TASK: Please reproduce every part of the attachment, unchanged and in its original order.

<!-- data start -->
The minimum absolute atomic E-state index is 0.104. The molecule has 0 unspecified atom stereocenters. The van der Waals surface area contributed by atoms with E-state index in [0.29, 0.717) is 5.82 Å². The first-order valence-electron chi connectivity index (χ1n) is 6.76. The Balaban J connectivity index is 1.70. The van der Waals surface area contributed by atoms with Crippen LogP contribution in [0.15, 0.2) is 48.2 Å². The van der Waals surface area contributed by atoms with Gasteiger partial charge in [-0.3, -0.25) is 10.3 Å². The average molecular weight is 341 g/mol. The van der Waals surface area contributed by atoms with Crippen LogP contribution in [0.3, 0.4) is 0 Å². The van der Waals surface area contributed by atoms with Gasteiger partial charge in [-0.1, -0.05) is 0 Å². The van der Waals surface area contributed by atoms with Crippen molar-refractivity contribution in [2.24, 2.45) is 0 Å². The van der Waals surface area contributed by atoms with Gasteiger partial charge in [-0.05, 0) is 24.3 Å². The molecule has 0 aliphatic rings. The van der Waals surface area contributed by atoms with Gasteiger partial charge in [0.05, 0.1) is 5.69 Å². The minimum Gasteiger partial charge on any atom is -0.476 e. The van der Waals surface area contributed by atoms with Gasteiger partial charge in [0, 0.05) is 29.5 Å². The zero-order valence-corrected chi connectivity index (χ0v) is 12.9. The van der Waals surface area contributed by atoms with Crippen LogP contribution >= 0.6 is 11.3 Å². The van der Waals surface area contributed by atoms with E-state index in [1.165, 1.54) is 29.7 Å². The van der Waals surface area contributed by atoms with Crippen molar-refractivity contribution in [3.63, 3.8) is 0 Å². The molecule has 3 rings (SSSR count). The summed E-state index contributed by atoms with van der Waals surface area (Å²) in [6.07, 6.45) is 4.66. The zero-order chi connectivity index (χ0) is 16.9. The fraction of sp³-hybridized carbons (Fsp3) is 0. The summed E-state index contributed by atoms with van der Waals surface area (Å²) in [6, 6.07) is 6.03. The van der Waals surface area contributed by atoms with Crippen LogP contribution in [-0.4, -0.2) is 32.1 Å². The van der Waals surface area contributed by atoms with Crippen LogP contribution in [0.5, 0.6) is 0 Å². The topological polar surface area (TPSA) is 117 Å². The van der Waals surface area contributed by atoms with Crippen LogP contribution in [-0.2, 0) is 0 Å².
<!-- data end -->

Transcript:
The minimum absolute atomic E-state index is 0.104. The molecule has 0 unspecified atom stereocenters. The van der Waals surface area contributed by atoms with E-state index in [0.29, 0.717) is 5.82 Å². The first-order valence-electron chi connectivity index (χ1n) is 6.76. The Balaban J connectivity index is 1.70. The van der Waals surface area contributed by atoms with Crippen LogP contribution in [0.15, 0.2) is 48.2 Å². The van der Waals surface area contributed by atoms with Gasteiger partial charge in [-0.3, -0.25) is 10.3 Å². The average molecular weight is 341 g/mol. The van der Waals surface area contributed by atoms with Crippen LogP contribution in [0.3, 0.4) is 0 Å². The van der Waals surface area contributed by atoms with Gasteiger partial charge in [-0.1, -0.05) is 0 Å². The van der Waals surface area contributed by atoms with Crippen molar-refractivity contribution in [2.24, 2.45) is 0 Å². The van der Waals surface area contributed by atoms with Gasteiger partial charge in [-0.05, 0) is 24.3 Å². The molecule has 0 aliphatic rings. The van der Waals surface area contributed by atoms with Gasteiger partial charge in [0.05, 0.1) is 5.69 Å². The minimum Gasteiger partial charge on any atom is -0.476 e. The van der Waals surface area contributed by atoms with Gasteiger partial charge in [0, 0.05) is 29.5 Å². The zero-order valence-corrected chi connectivity index (χ0v) is 12.9. The van der Waals surface area contributed by atoms with Crippen LogP contribution >= 0.6 is 11.3 Å². The van der Waals surface area contributed by atoms with E-state index in [1.165, 1.54) is 29.7 Å². The van der Waals surface area contributed by atoms with Crippen molar-refractivity contribution in [3.63, 3.8) is 0 Å². The molecule has 3 rings (SSSR count). The summed E-state index contributed by atoms with van der Waals surface area (Å²) in [6.07, 6.45) is 4.66. The zero-order chi connectivity index (χ0) is 16.9. The fraction of sp³-hybridized carbons (Fsp3) is 0. The summed E-state index contributed by atoms with van der Waals surface area (Å²) in [6, 6.07) is 6.03. The van der Waals surface area contributed by atoms with Crippen LogP contribution in [-0.4, -0.2) is 32.1 Å². The van der Waals surface area contributed by atoms with Crippen LogP contribution in [0.5, 0.6) is 0 Å². The topological polar surface area (TPSA) is 117 Å². The van der Waals surface area contributed by atoms with Crippen LogP contribution in [-0.2, 0) is 0 Å².